“This Town” from the album All Sides
Of a Revolution — a.k.a. O.A.R. — is no stranger to the big show. Formed in 1996 in Rockville, Md., the band has gone from the halls of Thomas Sprigg Wootton High School and the party circuit of Ohio State University to some of the biggest concert halls in the world.
They’ve sold out Madison Square Garden and rocked the Gorge in George, Wash. Currently, they’re headlining their All Sides Tour to promote their latest album (get this) All Sides and will be paying Charleston a visit this Saturday. It’s their third year in a row at the Family Circle Magazine Stadium on Daniel Island.
All Sides is the band’s fifth studio album and has already debuted higher than any previous album of theirs on the Billboard charts. The first single “Shattered” is also the band’s biggest chart-topping success to date. The jam band that was once just another flyer on a phone pole at OSU draws a big crowd these days.
In addition to “Shattered,” All Sides has a lot to offer fans. “This Town” is a fist-pumping ode to every fan in every podunk town across the country and was featured on ESPN’s coverage of the College World Series. The album also treats fans more reflective songs like “War Song.”
All Sides is a different sound for the band and shows a definite progression from earlier efforts like The Wanderer (1997) or In Between Now and Then (2003). This progression is to be expected. Most bandmembers were 16 when they wrote many of the tracks for The Wanderer. Now with the bandmates pushing 30, All Sides is decidedly more mature but still remains fun and true to the band’s jammy roots.
Guitarist/lead vocalist Marc Roberge and drummer Chris Culos combined forces with guitarist/back-up vocalist Richard On and bassist Benj Gershman to form O.A.R. in high school. When they picked up saxophonist Jerry Depizzo at Ohio State, they had the recipe to rock and started crafting their blend of rock and reggae. This musical fusion of elements makes their music hard to categorize. Whatever you want to call their party-friendly musical blend, OAR knows exactly why they take the stage.
“A lot of artists like to be really serious, but you know what, to us its really quite simple,” On says. “Our goal is to kind of let you escape from whatever is stressing you out.”
While OAR tries to play music to help listeners escape, they also try to make the world a better place. They’re more than just another cliché rock ‘n’ roll outfit content with merely being adored by their fans. O.A.R. makes a point to use their popularity positively. The band played a rally to benefit Darfur in 2006 and did a USO tour in 2007 that inspired “War Song” on the new album.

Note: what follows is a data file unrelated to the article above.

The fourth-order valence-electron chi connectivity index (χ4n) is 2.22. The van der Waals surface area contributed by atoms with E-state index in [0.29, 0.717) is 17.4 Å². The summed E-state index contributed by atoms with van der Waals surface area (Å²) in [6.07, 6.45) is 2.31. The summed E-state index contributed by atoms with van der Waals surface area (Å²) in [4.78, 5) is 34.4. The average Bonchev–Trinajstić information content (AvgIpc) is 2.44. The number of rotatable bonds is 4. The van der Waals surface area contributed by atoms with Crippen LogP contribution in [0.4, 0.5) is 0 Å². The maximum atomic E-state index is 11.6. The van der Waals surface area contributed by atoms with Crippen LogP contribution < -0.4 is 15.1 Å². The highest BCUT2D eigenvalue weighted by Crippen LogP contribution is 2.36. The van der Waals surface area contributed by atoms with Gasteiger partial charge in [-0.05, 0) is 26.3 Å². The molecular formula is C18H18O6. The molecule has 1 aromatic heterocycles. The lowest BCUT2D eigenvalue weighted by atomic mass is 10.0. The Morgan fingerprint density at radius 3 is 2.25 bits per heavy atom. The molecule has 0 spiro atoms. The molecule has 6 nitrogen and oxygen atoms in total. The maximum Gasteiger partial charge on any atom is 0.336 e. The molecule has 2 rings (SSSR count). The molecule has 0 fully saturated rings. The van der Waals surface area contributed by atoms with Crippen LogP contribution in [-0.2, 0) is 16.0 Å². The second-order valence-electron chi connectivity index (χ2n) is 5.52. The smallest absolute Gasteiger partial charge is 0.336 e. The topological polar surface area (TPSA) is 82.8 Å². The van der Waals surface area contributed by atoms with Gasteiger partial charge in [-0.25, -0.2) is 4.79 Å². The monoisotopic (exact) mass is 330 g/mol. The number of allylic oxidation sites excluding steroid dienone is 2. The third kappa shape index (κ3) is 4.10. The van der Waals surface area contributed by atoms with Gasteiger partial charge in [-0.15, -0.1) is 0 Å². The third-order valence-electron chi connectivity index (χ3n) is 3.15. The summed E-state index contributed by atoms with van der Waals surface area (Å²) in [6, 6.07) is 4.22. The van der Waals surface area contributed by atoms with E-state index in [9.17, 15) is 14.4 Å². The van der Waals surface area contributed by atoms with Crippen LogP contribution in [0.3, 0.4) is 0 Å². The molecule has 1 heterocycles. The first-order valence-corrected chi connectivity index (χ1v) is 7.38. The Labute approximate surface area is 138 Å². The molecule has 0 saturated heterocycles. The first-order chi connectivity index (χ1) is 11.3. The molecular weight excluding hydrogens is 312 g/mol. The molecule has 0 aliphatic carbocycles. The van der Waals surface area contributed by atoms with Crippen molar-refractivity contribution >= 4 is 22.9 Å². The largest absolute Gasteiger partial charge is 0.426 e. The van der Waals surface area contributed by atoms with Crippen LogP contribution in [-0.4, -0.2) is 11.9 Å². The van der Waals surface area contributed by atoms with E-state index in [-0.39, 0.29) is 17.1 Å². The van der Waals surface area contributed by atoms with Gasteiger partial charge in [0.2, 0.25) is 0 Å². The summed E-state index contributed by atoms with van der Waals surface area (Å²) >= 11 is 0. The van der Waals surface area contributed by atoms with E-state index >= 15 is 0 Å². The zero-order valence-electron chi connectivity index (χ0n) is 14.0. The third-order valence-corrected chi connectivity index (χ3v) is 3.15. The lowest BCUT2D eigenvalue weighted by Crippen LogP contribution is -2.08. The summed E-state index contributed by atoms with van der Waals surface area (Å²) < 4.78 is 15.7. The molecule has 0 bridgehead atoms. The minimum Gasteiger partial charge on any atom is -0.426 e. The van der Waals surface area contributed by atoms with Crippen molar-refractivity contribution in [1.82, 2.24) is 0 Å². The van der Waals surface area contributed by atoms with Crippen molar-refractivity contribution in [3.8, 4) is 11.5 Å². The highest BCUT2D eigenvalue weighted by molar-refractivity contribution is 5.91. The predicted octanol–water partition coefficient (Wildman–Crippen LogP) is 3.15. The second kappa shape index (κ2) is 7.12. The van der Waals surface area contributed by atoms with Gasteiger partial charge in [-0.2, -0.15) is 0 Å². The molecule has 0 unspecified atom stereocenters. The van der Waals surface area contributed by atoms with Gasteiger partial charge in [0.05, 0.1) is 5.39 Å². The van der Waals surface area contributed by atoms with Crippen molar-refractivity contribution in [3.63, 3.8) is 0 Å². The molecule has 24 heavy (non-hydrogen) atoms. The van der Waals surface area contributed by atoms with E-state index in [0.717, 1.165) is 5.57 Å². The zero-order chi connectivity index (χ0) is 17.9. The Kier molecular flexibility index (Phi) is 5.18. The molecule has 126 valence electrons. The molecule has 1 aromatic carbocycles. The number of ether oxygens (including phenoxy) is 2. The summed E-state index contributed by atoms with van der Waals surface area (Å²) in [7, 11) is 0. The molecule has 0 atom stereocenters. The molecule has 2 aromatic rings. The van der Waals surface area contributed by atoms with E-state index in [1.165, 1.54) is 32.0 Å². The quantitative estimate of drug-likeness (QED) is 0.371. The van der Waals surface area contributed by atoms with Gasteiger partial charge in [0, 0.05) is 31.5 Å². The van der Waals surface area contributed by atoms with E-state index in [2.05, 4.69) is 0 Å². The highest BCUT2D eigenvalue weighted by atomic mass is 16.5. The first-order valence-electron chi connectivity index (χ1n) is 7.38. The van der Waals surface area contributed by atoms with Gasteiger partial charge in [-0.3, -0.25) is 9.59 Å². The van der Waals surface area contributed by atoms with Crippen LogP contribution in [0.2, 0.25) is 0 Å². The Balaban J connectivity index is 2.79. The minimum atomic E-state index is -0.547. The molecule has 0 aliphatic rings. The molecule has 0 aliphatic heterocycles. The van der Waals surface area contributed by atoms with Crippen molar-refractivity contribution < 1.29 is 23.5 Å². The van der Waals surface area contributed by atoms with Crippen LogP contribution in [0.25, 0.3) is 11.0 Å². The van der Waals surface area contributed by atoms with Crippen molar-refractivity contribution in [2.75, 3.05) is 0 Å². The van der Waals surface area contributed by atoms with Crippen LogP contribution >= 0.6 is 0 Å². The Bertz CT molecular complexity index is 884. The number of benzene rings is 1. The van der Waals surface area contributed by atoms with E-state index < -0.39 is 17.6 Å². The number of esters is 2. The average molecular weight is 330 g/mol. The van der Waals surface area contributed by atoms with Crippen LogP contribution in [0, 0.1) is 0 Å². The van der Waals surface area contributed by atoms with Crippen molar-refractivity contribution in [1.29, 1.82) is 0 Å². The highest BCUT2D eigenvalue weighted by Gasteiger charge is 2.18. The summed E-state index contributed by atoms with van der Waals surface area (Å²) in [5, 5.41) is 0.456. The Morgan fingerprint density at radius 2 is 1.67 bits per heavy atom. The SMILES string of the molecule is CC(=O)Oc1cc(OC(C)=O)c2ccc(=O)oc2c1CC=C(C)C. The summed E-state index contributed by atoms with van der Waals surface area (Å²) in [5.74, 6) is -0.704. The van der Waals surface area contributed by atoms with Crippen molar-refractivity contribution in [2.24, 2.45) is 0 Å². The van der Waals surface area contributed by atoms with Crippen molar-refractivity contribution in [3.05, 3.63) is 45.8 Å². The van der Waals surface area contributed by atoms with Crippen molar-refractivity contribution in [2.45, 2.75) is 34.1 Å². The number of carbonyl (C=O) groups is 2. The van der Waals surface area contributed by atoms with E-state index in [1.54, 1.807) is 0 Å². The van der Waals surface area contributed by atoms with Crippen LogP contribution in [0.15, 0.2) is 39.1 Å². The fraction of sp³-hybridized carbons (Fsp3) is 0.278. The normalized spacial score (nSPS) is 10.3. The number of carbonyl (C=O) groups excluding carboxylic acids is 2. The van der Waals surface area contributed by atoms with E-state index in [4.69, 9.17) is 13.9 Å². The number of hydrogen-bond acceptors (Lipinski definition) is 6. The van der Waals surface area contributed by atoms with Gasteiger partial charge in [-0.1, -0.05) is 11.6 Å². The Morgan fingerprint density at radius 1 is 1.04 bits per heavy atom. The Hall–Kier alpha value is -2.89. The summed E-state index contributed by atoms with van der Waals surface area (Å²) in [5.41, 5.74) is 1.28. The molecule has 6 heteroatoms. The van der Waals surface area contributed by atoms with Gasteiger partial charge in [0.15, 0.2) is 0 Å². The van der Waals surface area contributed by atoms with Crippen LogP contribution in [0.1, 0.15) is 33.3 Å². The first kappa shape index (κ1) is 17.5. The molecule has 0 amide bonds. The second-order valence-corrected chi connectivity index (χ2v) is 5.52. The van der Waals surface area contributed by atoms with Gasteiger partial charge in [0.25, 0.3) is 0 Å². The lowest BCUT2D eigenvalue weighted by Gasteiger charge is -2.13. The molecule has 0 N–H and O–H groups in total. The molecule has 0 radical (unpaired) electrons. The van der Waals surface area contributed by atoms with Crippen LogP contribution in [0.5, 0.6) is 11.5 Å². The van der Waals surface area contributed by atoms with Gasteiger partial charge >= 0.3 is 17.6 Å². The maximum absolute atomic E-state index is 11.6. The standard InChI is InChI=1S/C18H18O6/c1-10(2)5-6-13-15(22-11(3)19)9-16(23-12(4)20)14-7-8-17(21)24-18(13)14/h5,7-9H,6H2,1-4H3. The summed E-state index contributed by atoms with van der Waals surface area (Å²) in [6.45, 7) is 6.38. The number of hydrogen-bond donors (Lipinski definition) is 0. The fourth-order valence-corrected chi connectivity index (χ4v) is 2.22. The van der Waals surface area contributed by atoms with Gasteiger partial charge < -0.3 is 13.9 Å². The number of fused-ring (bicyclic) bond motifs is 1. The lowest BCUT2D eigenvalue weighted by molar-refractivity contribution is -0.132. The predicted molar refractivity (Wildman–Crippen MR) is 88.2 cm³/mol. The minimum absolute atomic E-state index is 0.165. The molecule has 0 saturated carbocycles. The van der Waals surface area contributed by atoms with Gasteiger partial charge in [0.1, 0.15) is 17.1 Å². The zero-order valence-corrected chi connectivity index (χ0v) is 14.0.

“Man, I think first off, anyone who is in the position that we’re in is obligated to help out to promote [solving] problems in the world,” On says. “If our fans see that we’re involved with something like that, hopefully that will motivate them to be involved in something that they’re passionate about.”
Judging from the charts, more fans than ever are opting to “escape” into O.A.R.’s music. It was at a show at the Newport Music Hall in Columbus, Ohio that the band first realized they weren’t just the typical underground college band.
“We were supposed to be the opening- opening for the opener, so we went on at like four in the afternoon,” says On. “We were like ‘no one is coming to this,’ but we ended up packing that place and as soon as we were done, everyone left. That was kind of a light bulb to me that we were on to something, when the opener draws more people than the headliner.”
However, O.A.R. didn’t start out packing venues and playing for sold out crowds. They didn’t earn their fans or mainstream acclaim in some meteoric rise to fame. The small-town guys earned their fan base one illegal download and frat party at a time.
While other bands were eager to join labels and burst onto the Billboard charts, O.A.R. paid its dues grassroots style and jammed out for any crowd that would listen.
“We played any gig that ever came our way whether it was a fraternity, a synagogue, or a waterski team party,” says On.
With early songs like “About an Hour Ago,” “Crazy Game of Poker,” and “Hey Girl,” kids on the internet received a sugar rush for a kind of feel-good grooves O.A.R. had to offer. While bands like Metallica were bitching and moaning, O.A.R. was unknowingly reaping the benefits of file-sharing.
“I definitely credit Napster with spreading our music,” On says. “Back in the day, we would show up at places we had never been before and not only would the shows be sold out but the kids would know all the words. We were like this is insane. What is going on?”